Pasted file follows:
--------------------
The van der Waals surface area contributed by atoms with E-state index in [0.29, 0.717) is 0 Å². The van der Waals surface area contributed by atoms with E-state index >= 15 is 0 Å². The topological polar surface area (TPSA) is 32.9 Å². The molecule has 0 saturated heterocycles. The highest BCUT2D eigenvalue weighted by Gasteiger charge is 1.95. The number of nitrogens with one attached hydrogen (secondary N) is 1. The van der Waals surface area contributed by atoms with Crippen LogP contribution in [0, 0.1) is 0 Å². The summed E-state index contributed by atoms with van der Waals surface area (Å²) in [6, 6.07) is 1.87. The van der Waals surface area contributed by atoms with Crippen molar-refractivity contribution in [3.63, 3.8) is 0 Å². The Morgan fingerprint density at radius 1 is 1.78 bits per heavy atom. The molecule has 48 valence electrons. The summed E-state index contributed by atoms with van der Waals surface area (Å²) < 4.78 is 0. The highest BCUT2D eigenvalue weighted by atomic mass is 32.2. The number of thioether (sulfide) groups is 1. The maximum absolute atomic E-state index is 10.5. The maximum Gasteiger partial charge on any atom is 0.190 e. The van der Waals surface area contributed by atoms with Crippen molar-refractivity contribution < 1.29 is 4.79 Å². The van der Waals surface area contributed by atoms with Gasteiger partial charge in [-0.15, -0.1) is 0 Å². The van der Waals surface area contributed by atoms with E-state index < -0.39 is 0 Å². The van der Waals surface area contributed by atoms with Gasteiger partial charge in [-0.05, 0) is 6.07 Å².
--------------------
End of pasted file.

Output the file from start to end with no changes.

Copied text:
The van der Waals surface area contributed by atoms with E-state index in [0.29, 0.717) is 0 Å². The van der Waals surface area contributed by atoms with E-state index >= 15 is 0 Å². The topological polar surface area (TPSA) is 32.9 Å². The molecule has 0 saturated heterocycles. The highest BCUT2D eigenvalue weighted by Gasteiger charge is 1.95. The number of nitrogens with one attached hydrogen (secondary N) is 1. The van der Waals surface area contributed by atoms with Crippen LogP contribution in [0, 0.1) is 0 Å². The summed E-state index contributed by atoms with van der Waals surface area (Å²) in [6, 6.07) is 1.87. The van der Waals surface area contributed by atoms with Crippen molar-refractivity contribution in [3.63, 3.8) is 0 Å². The Morgan fingerprint density at radius 1 is 1.78 bits per heavy atom. The molecule has 48 valence electrons. The summed E-state index contributed by atoms with van der Waals surface area (Å²) < 4.78 is 0. The highest BCUT2D eigenvalue weighted by atomic mass is 32.2. The number of thioether (sulfide) groups is 1. The maximum absolute atomic E-state index is 10.5. The maximum Gasteiger partial charge on any atom is 0.190 e. The van der Waals surface area contributed by atoms with Crippen molar-refractivity contribution < 1.29 is 4.79 Å². The van der Waals surface area contributed by atoms with Gasteiger partial charge in [-0.15, -0.1) is 0 Å². The van der Waals surface area contributed by atoms with E-state index < -0.39 is 0 Å². The van der Waals surface area contributed by atoms with Gasteiger partial charge in [-0.05, 0) is 6.07 Å².